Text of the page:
• In January, prosecutors indicted Stewart Rhodes, the leader of the Oath Keepers militia, with seditious conspiracy for what the government has described as a plot to violently disrupt the work of Congress.

 

  • More than 30 Proud Boys have been charged [so far] in connection with the attack, and many more took part in it but have not been charged.
  • Members of the group, who have long served as vocal — and often violent — advocates for Mr. Trump, were instrumental in several key moments in the riot, including one at the Capitol’s security perimeter that resulted in the first breach of the barricades.

 

  • Prosecutors recently carried out search warrants at the homes in North Carolina and central Pennsylvania of two top members of the group. [later identified as Jeremy Bertino and John C. Stewart].

 

  • Mr. Tarrio was not in Washington on Jan. 6, having been arrested two days earlier for vandalizing a Black Lives Matter banner at a Black church in the city after a pro-Trump rally in December 2020 that spiraled into violence after nightfall. Charged with a second crime — the possession of two high-capacity rifle magazines — he was ordered to leave Washington [by a local judge] as part of his release agreement.

 

  • But federal prosecutors said in their indictment that [although Mr. Tarrio was not “physically taking part in the breach of the Capitol,”] he “led the advance planning and remained in contact with other members of the Proud Boys during” the storming of the building.

 

  • The indictment claims that Mr. Tarrio issued orders before the attack for members of the group to leave behind their traditional black-and-yellow polo shirts and remain “incognito” when they arrived in Washington.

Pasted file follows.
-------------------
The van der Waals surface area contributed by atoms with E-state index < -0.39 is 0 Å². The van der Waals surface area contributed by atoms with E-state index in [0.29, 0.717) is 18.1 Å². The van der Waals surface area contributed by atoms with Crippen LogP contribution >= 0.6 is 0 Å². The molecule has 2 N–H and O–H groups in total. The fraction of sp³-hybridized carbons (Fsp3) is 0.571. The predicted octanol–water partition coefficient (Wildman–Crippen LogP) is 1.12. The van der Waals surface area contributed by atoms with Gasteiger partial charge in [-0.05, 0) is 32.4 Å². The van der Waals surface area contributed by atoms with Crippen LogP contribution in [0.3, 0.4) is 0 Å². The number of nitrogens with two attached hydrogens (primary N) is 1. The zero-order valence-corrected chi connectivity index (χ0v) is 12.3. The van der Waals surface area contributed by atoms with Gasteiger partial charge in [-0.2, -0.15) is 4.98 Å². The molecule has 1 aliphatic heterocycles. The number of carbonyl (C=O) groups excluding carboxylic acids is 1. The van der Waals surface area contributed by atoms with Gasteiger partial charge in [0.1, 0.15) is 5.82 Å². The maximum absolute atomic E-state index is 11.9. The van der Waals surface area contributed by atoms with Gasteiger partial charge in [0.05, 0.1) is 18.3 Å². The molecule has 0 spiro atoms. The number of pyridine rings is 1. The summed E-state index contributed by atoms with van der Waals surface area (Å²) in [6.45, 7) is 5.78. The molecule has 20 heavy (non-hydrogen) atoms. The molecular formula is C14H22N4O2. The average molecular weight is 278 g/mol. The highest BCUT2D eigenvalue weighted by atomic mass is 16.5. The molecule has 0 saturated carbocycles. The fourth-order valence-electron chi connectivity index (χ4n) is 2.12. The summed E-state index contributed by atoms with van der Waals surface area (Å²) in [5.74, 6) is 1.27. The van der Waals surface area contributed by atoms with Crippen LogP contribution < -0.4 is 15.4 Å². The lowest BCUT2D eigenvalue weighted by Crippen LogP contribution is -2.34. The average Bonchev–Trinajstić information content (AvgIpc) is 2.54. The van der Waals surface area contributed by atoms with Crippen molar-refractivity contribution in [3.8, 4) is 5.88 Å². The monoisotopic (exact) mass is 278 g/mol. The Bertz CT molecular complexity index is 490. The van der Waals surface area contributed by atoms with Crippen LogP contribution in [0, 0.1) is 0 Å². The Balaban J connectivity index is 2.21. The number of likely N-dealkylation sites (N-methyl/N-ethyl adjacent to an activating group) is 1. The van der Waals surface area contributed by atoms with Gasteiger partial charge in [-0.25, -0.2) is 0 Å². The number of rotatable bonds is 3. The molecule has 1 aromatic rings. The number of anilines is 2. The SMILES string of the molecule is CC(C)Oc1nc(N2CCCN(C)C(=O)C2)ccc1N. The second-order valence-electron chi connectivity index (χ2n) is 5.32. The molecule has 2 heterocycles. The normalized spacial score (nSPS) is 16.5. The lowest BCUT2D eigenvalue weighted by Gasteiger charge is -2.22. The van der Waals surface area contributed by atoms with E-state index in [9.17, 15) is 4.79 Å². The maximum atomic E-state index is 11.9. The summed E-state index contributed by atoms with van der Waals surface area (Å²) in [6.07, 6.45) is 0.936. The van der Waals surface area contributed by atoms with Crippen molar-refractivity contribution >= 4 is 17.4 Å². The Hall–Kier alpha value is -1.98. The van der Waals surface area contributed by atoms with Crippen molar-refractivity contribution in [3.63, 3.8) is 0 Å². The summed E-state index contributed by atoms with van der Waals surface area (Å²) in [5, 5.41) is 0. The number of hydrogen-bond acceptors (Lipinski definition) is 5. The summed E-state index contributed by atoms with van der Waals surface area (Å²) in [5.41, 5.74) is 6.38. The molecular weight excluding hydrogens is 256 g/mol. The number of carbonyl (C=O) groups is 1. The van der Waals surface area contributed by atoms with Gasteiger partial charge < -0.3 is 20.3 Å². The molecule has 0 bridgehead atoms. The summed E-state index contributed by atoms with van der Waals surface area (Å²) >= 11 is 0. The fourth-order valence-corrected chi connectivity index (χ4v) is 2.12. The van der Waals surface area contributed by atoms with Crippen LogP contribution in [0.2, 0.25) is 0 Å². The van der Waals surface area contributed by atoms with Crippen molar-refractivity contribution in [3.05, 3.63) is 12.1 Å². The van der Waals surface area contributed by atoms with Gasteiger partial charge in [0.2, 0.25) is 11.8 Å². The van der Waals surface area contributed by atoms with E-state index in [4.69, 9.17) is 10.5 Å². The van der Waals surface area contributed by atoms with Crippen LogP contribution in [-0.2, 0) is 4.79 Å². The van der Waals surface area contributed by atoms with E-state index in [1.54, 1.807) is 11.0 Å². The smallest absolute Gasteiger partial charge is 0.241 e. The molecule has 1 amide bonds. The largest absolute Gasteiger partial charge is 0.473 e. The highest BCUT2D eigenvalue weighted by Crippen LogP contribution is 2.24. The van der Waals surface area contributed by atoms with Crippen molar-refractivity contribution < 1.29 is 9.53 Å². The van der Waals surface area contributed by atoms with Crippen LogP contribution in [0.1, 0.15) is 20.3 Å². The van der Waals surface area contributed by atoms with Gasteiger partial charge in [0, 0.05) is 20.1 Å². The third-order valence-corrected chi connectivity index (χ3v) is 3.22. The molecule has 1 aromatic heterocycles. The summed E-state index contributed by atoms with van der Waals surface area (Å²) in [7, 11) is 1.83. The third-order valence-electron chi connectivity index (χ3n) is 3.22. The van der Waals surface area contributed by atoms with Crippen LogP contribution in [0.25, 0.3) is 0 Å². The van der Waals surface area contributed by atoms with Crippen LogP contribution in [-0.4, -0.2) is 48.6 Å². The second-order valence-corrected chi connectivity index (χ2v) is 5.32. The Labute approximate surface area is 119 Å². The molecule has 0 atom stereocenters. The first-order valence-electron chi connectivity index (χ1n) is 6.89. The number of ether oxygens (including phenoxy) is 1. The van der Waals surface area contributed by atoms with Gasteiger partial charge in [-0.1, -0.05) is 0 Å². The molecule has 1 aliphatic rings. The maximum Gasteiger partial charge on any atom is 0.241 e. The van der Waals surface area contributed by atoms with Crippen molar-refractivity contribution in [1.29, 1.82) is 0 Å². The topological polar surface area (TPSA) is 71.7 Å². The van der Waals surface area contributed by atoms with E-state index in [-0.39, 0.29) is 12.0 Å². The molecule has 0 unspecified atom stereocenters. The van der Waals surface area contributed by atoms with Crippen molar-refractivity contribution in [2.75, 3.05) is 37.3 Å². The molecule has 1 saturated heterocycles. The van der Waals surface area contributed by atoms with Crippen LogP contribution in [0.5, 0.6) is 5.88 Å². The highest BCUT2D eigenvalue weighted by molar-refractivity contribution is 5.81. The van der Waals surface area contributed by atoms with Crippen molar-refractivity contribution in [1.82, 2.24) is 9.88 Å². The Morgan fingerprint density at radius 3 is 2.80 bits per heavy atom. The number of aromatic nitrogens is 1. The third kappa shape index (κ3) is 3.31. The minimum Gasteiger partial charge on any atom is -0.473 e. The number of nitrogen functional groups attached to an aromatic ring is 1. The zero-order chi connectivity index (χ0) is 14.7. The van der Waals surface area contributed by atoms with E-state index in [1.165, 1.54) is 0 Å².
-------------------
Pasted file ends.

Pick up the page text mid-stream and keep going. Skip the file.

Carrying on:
• The indictment also states that in the days leading up to the attack, Mr. Tarrio also took part in a private Telegram group chat with other Proud Boys called the Ministry of Self-Defense and appeared to watch from a distance as several leaders and members of the group stormed the Capitol.

 

  • Mr. Tarrio was arrested last Tuesday and is expected to appear in court on Tuesday for a hearing to determine his bail.
  • Prosecutors recommended that he remain in custody, citing that he encouraged his compatriots to press on even as they broke into the Capitol.

 

  • Not long after the mob delayed the final certification of the presidential election Mr. Tarrio posted on social media, “Proud Of My Boys and my country.”

 

  • Around the same time a member of the Proud Boys posted a message in an encrypted chat asking, “Are we a militia yet?” — Mr. Tarrio responded with a one-word voice note: “Yep.”

We extract objective data from articles so you can think for yourself.

Share your thoughts about this article.
SHARE
Share on facebook
Share on twitter
Share on linkedin
Share on reddit
Share on skype
Share on telegram
Share on whatsapp
YOU MAY ALSO LIKE
ADVERTISEMENT - CONTINUE READING BELOW
the endorsement

Heavily researched. Thoroughly vetted.

THE ENDORSEMENT

BY OMNICORE     Nov 26, 2021

THE ENDORSEMENT

BY CALIFORNIA WINE CLUB     Nov 26, 2021

the getaway
best of 2022
the latest

JOIN THE CLUB!

You’ll get a weekly e-mail that includes:

~ Top 10 news stories of the week ~

~ Exclusive deals from our partners & affiliates ~

~ Lottery credits for our prize giveaways ~

&

~ MORE ~